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Can J Cardiol. 2014 Feb;30(2):231-6. doi: 10.1016/j.cjca.2013.11.027. Epub 2013 Dec 4.

Managing novel oral anticoagulants in patients with atrial fibrillation undergoing device surgery: Canadian survey.

Author information

  • 1Division of Cardiology, McGill University Health Centre, Montreal, Québec, Canada.
  • 2Division of Cardiology, Ottawa Heart Institute, Ottawa, Ontario, Canada.
  • 3Division of Cardiology, McMaster University, Hamilton, Ontario, Canada.
  • 4Division of Cardiology, Southlake Regional Health Centre, Newmarket, Ontario, Canada.
  • 5Division of Cardiology, McGill University Health Centre, Montreal, Québec, Canada; Division of Cardiology, Hôpital du Sacré-Coeur de Montréal, Montreal, Québec, Canada. Electronic address: vidal.essebag@mcgill.ca.

Abstract

BACKGROUND:

Approximately 10% of patients who undergo surgical procedures require chronic oral anticoagulation. Physicians must balance the thromboembolic and bleeding risks to make informed decisions on whether to continue anticoagulant medication. Evidence is lacking regarding the perioperative management of novel oral anticoagulant (NOAC) agents. This survey aims to describe the management of perioperative NOAC use during device implantation by Canadian centres.

METHODS:

A Web-based tool was used to survey all Canadian adult pacemaker/defibrillator implant centres. The survey collected data regarding the perioperative management of NOACs in atrial fibrillation patients at high risk for thromboembolism who undergo device implantation.

RESULTS:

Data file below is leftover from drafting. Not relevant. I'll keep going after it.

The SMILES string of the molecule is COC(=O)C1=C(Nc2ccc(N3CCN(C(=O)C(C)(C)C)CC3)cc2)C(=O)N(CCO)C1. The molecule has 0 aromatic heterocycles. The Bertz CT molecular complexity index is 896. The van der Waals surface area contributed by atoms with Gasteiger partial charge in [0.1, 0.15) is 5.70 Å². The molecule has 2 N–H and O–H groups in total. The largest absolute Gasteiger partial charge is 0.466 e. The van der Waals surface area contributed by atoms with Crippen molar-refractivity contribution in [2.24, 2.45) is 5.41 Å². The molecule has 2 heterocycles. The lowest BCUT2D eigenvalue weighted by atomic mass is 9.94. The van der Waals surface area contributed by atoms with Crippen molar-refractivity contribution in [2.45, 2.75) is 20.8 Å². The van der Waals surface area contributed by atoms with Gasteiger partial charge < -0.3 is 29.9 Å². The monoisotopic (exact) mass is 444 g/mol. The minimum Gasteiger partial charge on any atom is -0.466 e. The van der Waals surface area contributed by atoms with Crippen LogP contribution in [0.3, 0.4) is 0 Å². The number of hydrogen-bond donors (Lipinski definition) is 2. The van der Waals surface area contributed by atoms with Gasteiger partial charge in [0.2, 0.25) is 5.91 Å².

Twenty-two centres performed approximately 14,971 device implants; 1150 (8%) of these implants were in patients who were prescribed a NOAC. In 82% of centres, the NOAC is discontinued in anticipation of device implantation; 73% of these centres do not bridge with heparin. In patients with normal renal function at high risk of thromboembolic events (Congestive Heart Failure, Hypertension, Age, Diabetes, Stroke/Transient Ischemic Attack; CHADS2 ≥ 2), 72% of the centres restart the NOAC within 48 hours of the procedure. For patients with abnormal renal function (glomerular filtration rate < 80 mL/min), the timing of NOAC discontinuation is variable. Hematoma rates vary from 0 to 30%.

CONCLUSIONS:

Most Canadian centres perform device implantation with NOAC interruption without the use of bridging. The timing of stopping and restarting anticoagulation and incidence of bleeding complications is variable. These findings emphasize the need for randomized controlled studies to guide the optimal approach to management of NOACs during device implantation.

Copyright © 2014 Canadian Cardiovascular Society. Published by Elsevier Inc. All rights reserved.

PMID:
24461924
[PubMed - indexed for MEDLINE]
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